Intracranial peripheral primitive neuroectodermal tumors of the cavernous sinus: a diagnostic peculiarity.

Research paper by Muhammad M Idrees, Chirag C Gandhi, Simone S Betchen, James J Strauchen, Wesley W King, David D Wolfe

Indexed on: 05 Jan '05Published on: 05 Jan '05Published in: Archives of pathology & laboratory medicine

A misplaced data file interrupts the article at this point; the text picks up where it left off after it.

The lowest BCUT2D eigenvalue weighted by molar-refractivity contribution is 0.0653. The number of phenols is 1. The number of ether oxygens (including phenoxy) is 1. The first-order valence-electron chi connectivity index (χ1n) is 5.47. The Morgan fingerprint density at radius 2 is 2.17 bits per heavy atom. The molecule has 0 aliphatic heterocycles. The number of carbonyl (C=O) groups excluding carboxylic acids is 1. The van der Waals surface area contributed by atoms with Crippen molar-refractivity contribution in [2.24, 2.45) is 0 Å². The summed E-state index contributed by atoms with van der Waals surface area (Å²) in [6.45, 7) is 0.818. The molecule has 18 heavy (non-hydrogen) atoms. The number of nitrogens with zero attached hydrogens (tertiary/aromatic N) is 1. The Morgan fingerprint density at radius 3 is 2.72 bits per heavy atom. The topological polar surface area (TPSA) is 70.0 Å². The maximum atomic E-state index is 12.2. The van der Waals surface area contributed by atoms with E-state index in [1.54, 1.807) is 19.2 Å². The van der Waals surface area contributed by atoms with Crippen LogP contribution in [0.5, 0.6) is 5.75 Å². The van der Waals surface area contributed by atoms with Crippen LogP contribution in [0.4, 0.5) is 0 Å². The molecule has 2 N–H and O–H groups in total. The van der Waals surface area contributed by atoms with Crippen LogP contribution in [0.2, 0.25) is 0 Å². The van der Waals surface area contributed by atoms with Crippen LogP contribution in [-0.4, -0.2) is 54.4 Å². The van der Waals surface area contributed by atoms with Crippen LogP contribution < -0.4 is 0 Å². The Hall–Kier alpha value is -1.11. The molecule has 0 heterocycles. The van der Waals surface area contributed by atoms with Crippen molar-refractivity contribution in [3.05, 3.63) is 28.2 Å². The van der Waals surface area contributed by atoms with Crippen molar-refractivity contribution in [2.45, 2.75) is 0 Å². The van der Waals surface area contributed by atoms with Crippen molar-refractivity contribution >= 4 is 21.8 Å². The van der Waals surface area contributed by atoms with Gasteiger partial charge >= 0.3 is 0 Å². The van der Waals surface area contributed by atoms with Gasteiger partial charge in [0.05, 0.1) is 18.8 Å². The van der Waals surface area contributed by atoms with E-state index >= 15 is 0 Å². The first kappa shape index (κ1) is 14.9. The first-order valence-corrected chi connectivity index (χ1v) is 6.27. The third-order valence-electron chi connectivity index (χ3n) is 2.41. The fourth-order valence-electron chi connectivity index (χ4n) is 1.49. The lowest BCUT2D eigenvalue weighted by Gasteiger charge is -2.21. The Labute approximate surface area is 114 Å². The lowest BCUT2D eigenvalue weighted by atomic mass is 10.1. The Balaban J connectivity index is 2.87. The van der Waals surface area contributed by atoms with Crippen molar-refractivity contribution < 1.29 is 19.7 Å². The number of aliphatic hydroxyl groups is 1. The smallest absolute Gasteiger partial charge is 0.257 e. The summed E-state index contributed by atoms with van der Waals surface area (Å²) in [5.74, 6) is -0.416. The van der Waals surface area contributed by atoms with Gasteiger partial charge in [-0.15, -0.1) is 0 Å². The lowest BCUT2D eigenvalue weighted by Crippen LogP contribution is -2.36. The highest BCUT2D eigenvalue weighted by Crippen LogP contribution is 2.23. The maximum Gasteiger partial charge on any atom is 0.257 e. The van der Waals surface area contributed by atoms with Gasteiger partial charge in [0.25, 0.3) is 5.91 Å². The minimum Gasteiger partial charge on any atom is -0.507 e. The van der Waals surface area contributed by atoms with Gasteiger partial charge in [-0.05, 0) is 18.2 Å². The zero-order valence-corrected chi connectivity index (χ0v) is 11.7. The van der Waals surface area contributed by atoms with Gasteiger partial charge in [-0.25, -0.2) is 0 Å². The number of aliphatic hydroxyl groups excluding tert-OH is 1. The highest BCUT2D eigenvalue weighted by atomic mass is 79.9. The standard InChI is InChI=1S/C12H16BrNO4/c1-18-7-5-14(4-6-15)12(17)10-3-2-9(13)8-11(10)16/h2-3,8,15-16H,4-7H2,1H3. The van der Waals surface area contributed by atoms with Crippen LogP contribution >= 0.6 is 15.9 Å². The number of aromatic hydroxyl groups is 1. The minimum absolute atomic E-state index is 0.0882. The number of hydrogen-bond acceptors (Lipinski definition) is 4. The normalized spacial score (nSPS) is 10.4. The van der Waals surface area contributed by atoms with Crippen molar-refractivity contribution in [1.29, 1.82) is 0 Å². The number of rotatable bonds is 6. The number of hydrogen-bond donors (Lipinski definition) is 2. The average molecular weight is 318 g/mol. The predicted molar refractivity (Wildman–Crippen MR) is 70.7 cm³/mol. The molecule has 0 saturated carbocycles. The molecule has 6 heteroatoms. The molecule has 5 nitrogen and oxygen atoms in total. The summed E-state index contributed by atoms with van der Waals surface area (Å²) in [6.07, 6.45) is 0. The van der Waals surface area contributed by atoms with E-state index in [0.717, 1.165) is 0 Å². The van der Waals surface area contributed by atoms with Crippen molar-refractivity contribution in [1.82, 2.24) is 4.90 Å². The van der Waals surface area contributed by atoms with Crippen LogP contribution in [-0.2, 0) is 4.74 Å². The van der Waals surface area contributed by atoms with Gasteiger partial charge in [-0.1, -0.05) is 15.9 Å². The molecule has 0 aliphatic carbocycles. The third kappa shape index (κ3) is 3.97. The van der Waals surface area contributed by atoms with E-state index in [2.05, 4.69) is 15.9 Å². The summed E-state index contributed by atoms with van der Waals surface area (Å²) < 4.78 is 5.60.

Peripheral primitive neuroectodermal tumors (pPNETs) are aggressive, poorly differentiated neoplasms that occur in children and young adults. These tumors are associated with a peak incidence in the second decade and a slight male preponderance. Recently, Ewing sarcoma and pPNET tumors have been proven to carry identical translocations, the most common being t(11;22)(q24;q12). Intracranial Ewing sarcoma/pPNETs have rarely been described in the literature. We studied a case of intracranial pPNET arising in the right cavernous sinus of a 46-year-old man. On imaging, the tumor had both sellar and suprasellar components and was centered within the right parasellar region. Histologically, the tumor was composed of intermediate to large cells with round to oval hyperchromatic nuclei with distinct nucleoli. The cells contained a moderate amount of slightly basophilic cytoplasm. The tumor was markedly fibrotic and had collagen bands surrounding both individual and groups of cells. A large immunohistochemical panel was positive only for CD99 and vimentin. Fluorescence in situ hybridization did not show translocations associated with Ewing sarcoma/pPNET. However, a small percentage of these tumors can be negative for this translocation. In these cases, histology and immunohistochemical techniques in the absence of an alternative diagnosis are the only tools available to establish the diagnosis.